Red Riding Hood
by Adam Nayman and Michael Koresky
Every Monday, two Reverse Shotters wipe the weekend from their bleary eyes and engage in a postmortem on the multiplex trash (good or bad) they took in.
It would be accurate enough to say that Red Riding Hood suggests a book report on Bruno Bettelheim’s landmark psychoanalytic study of fairy tales The Uses of Enchantment by a student who was pressed for time and just skimmed the Wikipedia page. But in order to really convey the hallucinatory awfulness of this movie, you’d have to flesh out this hypothetical scenario a little further and say that the student suffered a severe head trauma on her way to reading the paper out loud to the class. With its unmotivated camera movements, erratic cutting, and supremely wobbly orchestration of parallel events, Catherine Hardwicke’s direction is the cinematic equivalent of a concussion.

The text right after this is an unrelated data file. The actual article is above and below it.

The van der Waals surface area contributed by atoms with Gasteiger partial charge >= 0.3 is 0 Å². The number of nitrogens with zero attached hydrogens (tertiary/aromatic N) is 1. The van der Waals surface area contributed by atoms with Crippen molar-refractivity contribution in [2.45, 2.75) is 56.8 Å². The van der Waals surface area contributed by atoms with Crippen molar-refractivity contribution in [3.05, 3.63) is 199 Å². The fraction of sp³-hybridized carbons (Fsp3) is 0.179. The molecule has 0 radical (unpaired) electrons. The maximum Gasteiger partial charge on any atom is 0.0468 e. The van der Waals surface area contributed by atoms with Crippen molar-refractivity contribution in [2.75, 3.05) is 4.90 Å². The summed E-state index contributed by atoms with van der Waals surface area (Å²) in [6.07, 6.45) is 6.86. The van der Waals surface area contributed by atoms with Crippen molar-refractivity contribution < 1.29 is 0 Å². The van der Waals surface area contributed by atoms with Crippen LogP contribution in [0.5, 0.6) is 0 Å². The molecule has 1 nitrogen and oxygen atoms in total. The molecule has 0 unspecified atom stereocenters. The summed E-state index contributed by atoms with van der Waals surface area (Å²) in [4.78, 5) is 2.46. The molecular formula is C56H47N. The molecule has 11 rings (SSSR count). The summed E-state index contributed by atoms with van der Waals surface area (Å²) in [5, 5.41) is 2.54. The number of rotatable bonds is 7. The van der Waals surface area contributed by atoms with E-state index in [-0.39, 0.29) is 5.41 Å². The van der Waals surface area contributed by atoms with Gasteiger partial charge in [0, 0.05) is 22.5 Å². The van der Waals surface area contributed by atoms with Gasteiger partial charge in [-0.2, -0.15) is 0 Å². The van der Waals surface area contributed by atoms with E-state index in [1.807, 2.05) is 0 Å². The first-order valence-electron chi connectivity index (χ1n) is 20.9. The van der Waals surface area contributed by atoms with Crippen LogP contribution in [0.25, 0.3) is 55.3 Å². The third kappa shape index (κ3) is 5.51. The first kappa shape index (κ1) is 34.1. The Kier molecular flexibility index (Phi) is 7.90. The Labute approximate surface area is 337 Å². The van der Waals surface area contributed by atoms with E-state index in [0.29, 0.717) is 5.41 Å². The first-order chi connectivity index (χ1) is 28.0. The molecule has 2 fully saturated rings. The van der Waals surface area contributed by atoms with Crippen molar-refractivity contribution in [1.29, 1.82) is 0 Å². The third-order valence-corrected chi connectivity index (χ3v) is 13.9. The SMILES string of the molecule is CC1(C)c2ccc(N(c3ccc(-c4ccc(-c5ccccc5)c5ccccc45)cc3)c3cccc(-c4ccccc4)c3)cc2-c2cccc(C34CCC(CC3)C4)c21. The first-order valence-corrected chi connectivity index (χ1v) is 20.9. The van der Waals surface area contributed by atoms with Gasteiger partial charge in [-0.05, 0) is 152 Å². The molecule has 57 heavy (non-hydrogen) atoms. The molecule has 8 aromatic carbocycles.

Certainly somebody seems to have clonked Amanda Seyfried on the head prior to about half her scenes in Red Riding Hood. Faintly dazed at the best of times (like in Mean Girls), the actress looks even droopier than usual as Valerie, the proverbial babe in the woods whose beauty and virginity are irresistible lures for the lupine. When the Big Bad CGI Wolf lopes up to her and asks her to come away with him—I add that he does this telepathically—the actress’s stunned expression is like a mirror for the viewer: she can’t believe this is happening, either. Continue reading.